Earlier this year, the U.S. Attorney General Eric Holder said that the Obama Administration was interested in reducing the number of nonviolent drug offenders in prison and creating fairer drug sentences. As it is, federal sentencing laws really restrict what kind of leeway a judge has when sentencing someone. Even if the individual has no criminal record or was extremely cooperative during the trial, a judge may still have to sentence him or her to a long time in prison. The federal government’s move to change that signaled a step forward in federal sentencing.
Unfortunately, a Springdale, Arkansas, man did not benefit from those changes. The man was arrested in December 2012 and found guilty of possession of more than 500 grams of methamphetamine with intent to distribute in September. He was sentenced to 40 years in prison.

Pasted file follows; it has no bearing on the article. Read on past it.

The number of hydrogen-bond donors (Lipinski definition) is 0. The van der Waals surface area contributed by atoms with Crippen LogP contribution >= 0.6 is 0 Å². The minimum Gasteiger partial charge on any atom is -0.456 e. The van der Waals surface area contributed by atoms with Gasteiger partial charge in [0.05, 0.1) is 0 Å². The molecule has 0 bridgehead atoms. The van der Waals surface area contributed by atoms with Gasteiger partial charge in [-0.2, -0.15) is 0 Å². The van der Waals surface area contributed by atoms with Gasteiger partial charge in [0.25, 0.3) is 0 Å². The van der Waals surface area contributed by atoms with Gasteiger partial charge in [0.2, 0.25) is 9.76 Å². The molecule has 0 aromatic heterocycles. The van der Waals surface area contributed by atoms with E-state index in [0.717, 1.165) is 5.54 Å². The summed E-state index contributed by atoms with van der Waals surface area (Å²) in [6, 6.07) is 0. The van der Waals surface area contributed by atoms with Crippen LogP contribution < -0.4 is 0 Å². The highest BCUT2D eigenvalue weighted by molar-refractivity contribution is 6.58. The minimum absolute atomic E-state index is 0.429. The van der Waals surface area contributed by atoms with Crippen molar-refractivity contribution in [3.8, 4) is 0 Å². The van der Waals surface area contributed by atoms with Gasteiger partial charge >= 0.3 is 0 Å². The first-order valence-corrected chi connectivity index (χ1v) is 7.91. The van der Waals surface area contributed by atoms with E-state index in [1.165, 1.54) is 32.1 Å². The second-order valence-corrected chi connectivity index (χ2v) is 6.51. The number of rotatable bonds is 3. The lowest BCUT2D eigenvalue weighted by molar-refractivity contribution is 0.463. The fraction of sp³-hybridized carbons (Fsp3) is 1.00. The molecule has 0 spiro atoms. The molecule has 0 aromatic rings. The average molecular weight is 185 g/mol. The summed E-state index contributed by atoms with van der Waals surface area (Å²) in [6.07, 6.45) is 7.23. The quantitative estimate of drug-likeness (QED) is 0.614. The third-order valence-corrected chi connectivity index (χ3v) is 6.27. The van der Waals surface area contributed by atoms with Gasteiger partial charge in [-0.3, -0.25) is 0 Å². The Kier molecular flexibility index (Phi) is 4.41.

THV 11 has not reported that the man was violent or that he had done anything other than sell drugs, which should have qualified him for a fairer sentence. Yes, he is accused of carrying 15 pounds of meth, but he did not harm or injure anyone. Despite this, he may spend more time in prsion than individuals who have done far worse and have hurt far more people.
It remains to be seen when sentencing changes will find their way to Arkansas, but it will hopefully be soon. To shut people away for such long periods of time just for having drugs seems unjust, especially when it is compared to sentences following other more violent crimes.
Source: THV 11, “Operation results in 11 more charged for drug trafficking,” Oct. 25, 2013